The truth is, Shuttleworth, came in at a time when many distros were trying to accomplish the same aim and succeeded where other successes where marginal and spotty. All distros are now better in part due to the impetus given to the whole industry by Ubuntu’s success.
    As long as it lasts, I’ll take it — thankfully!

  10. Adam Williamson
    October 31st, 2008 @ 8:20 am

    Texas: if someone can work for less money than you and still make a living, fine. If a guy decides to spend his free time doing balloon shows for free after he finishes his regular job…well, heck, bit of a pain for a paid professional, but you can’t really complain. However, how would you feel if some rich guy showed up in town and offered all the kids balloon animals, laser light shows and Kanye West chasing a bear on a unicycle, for free? That’d be a bit tricky to deal with in your line of work, I’d bet.

    “It gives no attention to the rights of Canonical/Shuttleworth to spend their money as they choose and run their business as they choose, but focuses solely on what the competition considers “fair”.”

    I have exactly as much right to point out the flaws in the Canonical model as Mr. Shuttleworth has to implement that model. This is called “fair comment”.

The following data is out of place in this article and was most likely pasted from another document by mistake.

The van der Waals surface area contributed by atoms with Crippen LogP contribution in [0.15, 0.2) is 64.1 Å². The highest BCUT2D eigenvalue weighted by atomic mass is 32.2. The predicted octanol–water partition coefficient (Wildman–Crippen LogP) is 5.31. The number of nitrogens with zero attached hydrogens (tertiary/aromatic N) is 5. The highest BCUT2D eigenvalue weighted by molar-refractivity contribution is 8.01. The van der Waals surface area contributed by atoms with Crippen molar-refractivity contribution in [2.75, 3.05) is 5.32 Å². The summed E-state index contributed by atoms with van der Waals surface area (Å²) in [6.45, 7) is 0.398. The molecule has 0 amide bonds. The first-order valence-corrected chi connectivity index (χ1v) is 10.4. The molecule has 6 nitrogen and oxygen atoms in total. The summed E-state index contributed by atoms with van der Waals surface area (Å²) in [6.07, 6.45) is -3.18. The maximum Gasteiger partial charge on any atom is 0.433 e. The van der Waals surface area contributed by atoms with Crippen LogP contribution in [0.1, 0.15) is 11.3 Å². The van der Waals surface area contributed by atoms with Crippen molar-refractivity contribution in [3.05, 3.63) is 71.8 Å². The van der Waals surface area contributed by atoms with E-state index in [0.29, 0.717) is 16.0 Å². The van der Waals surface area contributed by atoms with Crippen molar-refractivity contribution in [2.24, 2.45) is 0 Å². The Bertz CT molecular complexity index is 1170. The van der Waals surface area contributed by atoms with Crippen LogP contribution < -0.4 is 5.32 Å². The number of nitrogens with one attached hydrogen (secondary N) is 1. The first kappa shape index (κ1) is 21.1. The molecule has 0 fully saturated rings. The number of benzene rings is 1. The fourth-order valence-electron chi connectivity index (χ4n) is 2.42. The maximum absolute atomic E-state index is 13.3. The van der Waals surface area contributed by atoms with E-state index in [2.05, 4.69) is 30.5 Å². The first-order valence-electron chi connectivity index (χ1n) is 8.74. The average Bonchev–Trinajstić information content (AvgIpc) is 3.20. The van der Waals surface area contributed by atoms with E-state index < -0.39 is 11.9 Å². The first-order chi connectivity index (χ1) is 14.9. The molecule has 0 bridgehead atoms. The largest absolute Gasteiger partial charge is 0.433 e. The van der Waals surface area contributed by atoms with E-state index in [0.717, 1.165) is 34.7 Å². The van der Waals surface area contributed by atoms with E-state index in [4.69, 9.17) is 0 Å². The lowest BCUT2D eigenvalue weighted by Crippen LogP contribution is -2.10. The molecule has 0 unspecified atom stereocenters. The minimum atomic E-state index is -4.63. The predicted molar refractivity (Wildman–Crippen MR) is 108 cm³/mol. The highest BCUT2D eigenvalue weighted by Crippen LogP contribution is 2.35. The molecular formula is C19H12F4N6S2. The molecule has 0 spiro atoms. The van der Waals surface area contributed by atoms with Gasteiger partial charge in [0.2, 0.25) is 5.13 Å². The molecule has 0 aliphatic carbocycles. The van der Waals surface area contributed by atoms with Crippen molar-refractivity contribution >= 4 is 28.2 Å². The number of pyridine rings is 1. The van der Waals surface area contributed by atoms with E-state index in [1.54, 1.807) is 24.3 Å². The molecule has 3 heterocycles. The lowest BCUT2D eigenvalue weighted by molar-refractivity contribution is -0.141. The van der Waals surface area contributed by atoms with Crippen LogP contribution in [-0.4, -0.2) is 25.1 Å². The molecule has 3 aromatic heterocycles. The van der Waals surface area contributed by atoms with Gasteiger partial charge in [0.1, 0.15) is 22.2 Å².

People keep talking as if I called for Canonical to be wound up or Mr. Shuttleworth banned from investing in it or something – that’s the only context in which your talk of “rights” makes any sense. I never did any such thing. I never at any point called into question his legal right to whatever he darn well pleases with his money. What I said is that I believe that the way he has, perfectly legally, chosen to spend his money is ultimately a destructive one for the ecosystem of commercial Linux development. That’s not ‘sour grapes’, that’s a perfectly legitimate analysis of the situation.

    I don’t understand why Mr. Shuttleworth, alone, gets a free ride. If Steve Ballmer or Johnathan Schwartz were out there giving a conference call about how they weren’t making money, had never made money, and didn’t have a clue how to make money (except that it involved ‘services’ in some way), they’d be getting a gigantic mauling. When Mr. Shuttleworth says it, everyone just nods along wisely, and pointing out the problems is considered “sour grapes”. What’s that all about?

    And how are you measuring Ubuntu’s ‘success’? It’s got a microscopic percentage of the ‘operating system market’ – the sector Mr. Shuttleworth wants you to believe so badly that it’s competing in. It has no significant foothold in any other segment of any general computing market. The only place where it’s ‘succeeded’ is in the Linux distribution market – the area Mr. Shuttleworth treats with such contempt. By any other measure, it’s not succeeding anywhere.